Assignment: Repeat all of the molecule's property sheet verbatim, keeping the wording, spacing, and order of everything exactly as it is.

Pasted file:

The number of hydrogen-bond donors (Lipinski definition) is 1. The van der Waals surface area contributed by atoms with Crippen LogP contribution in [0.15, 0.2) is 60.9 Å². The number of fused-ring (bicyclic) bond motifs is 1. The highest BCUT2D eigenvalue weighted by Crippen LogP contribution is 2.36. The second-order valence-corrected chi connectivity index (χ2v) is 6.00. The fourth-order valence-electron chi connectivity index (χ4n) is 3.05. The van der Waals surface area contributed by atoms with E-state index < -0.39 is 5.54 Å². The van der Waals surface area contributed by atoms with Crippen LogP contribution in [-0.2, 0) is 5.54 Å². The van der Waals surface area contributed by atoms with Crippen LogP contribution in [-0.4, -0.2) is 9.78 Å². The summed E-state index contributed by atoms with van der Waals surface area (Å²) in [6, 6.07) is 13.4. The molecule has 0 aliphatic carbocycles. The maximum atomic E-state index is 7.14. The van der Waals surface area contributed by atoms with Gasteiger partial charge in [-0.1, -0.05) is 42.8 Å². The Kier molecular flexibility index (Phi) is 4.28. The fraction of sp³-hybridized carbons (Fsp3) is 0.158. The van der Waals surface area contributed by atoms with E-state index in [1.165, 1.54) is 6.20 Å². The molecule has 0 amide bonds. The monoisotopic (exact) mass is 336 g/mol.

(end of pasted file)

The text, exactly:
The number of hydrogen-bond donors (Lipinski definition) is 1. The van der Waals surface area contributed by atoms with Crippen LogP contribution in [0.15, 0.2) is 60.9 Å². The number of fused-ring (bicyclic) bond motifs is 1. The highest BCUT2D eigenvalue weighted by Crippen LogP contribution is 2.36. The second-order valence-corrected chi connectivity index (χ2v) is 6.00. The fourth-order valence-electron chi connectivity index (χ4n) is 3.05. The van der Waals surface area contributed by atoms with E-state index < -0.39 is 5.54 Å². The van der Waals surface area contributed by atoms with Crippen LogP contribution in [-0.2, 0) is 5.54 Å². The van der Waals surface area contributed by atoms with Crippen LogP contribution in [-0.4, -0.2) is 9.78 Å². The summed E-state index contributed by atoms with van der Waals surface area (Å²) in [6, 6.07) is 13.4. The molecule has 0 aliphatic carbocycles. The maximum atomic E-state index is 7.14. The van der Waals surface area contributed by atoms with Gasteiger partial charge in [-0.1, -0.05) is 42.8 Å². The Kier molecular flexibility index (Phi) is 4.28. The fraction of sp³-hybridized carbons (Fsp3) is 0.158. The van der Waals surface area contributed by atoms with E-state index in [1.165, 1.54) is 6.20 Å². The molecule has 0 amide bonds. The monoisotopic (exact) mass is 336 g/mol.